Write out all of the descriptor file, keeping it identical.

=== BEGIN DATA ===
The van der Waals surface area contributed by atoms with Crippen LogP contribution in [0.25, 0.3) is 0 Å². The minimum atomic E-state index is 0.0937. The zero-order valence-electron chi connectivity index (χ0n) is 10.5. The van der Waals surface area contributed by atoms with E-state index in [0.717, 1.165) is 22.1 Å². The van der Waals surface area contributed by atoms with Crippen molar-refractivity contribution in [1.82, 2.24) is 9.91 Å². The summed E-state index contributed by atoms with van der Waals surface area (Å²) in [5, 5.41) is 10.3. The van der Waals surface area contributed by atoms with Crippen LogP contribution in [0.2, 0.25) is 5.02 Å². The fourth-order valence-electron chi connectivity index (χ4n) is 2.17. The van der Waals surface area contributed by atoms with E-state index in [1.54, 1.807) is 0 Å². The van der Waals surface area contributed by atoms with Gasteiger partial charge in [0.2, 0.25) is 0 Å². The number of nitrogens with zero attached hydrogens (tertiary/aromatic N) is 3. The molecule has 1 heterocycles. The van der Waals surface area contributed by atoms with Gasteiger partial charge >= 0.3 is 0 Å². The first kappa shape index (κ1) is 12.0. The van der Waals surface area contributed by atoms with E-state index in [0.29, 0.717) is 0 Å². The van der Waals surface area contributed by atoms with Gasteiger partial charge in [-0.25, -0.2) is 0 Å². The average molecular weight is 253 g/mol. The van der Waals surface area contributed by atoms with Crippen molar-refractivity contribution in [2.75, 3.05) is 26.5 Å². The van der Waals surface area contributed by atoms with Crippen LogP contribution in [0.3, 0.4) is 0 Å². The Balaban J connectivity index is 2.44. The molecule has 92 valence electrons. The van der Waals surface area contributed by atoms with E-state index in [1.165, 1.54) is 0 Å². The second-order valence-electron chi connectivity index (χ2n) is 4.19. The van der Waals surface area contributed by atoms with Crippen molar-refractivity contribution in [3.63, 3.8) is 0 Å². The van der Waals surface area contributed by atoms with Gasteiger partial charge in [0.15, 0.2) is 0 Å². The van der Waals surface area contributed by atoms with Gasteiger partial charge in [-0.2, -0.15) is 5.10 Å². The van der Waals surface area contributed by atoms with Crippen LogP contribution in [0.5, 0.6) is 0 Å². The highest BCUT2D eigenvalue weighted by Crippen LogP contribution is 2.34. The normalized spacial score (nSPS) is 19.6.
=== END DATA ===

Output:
The van der Waals surface area contributed by atoms with Crippen LogP contribution in [0.25, 0.3) is 0 Å². The minimum atomic E-state index is 0.0937. The zero-order valence-electron chi connectivity index (χ0n) is 10.5. The van der Waals surface area contributed by atoms with E-state index in [0.717, 1.165) is 22.1 Å². The van der Waals surface area contributed by atoms with Crippen molar-refractivity contribution in [1.82, 2.24) is 9.91 Å². The summed E-state index contributed by atoms with van der Waals surface area (Å²) in [5, 5.41) is 10.3. The van der Waals surface area contributed by atoms with Crippen LogP contribution in [0.2, 0.25) is 5.02 Å². The fourth-order valence-electron chi connectivity index (χ4n) is 2.17. The van der Waals surface area contributed by atoms with E-state index in [1.54, 1.807) is 0 Å². The van der Waals surface area contributed by atoms with Gasteiger partial charge in [0.2, 0.25) is 0 Å². The number of nitrogens with zero attached hydrogens (tertiary/aromatic N) is 3. The molecule has 1 heterocycles. The van der Waals surface area contributed by atoms with Gasteiger partial charge >= 0.3 is 0 Å². The first kappa shape index (κ1) is 12.0. The van der Waals surface area contributed by atoms with E-state index in [0.29, 0.717) is 0 Å². The van der Waals surface area contributed by atoms with Gasteiger partial charge in [-0.25, -0.2) is 0 Å². The average molecular weight is 253 g/mol. The van der Waals surface area contributed by atoms with Crippen molar-refractivity contribution in [2.75, 3.05) is 26.5 Å². The van der Waals surface area contributed by atoms with Crippen LogP contribution in [0.3, 0.4) is 0 Å². The Balaban J connectivity index is 2.44. The molecule has 92 valence electrons. The van der Waals surface area contributed by atoms with E-state index in [1.165, 1.54) is 0 Å². The second-order valence-electron chi connectivity index (χ2n) is 4.19. The van der Waals surface area contributed by atoms with Crippen molar-refractivity contribution in [3.63, 3.8) is 0 Å². The van der Waals surface area contributed by atoms with Gasteiger partial charge in [0.15, 0.2) is 0 Å². The van der Waals surface area contributed by atoms with Gasteiger partial charge in [-0.2, -0.15) is 5.10 Å². The van der Waals surface area contributed by atoms with Crippen LogP contribution in [0.5, 0.6) is 0 Å². The highest BCUT2D eigenvalue weighted by Crippen LogP contribution is 2.34. The normalized spacial score (nSPS) is 19.6.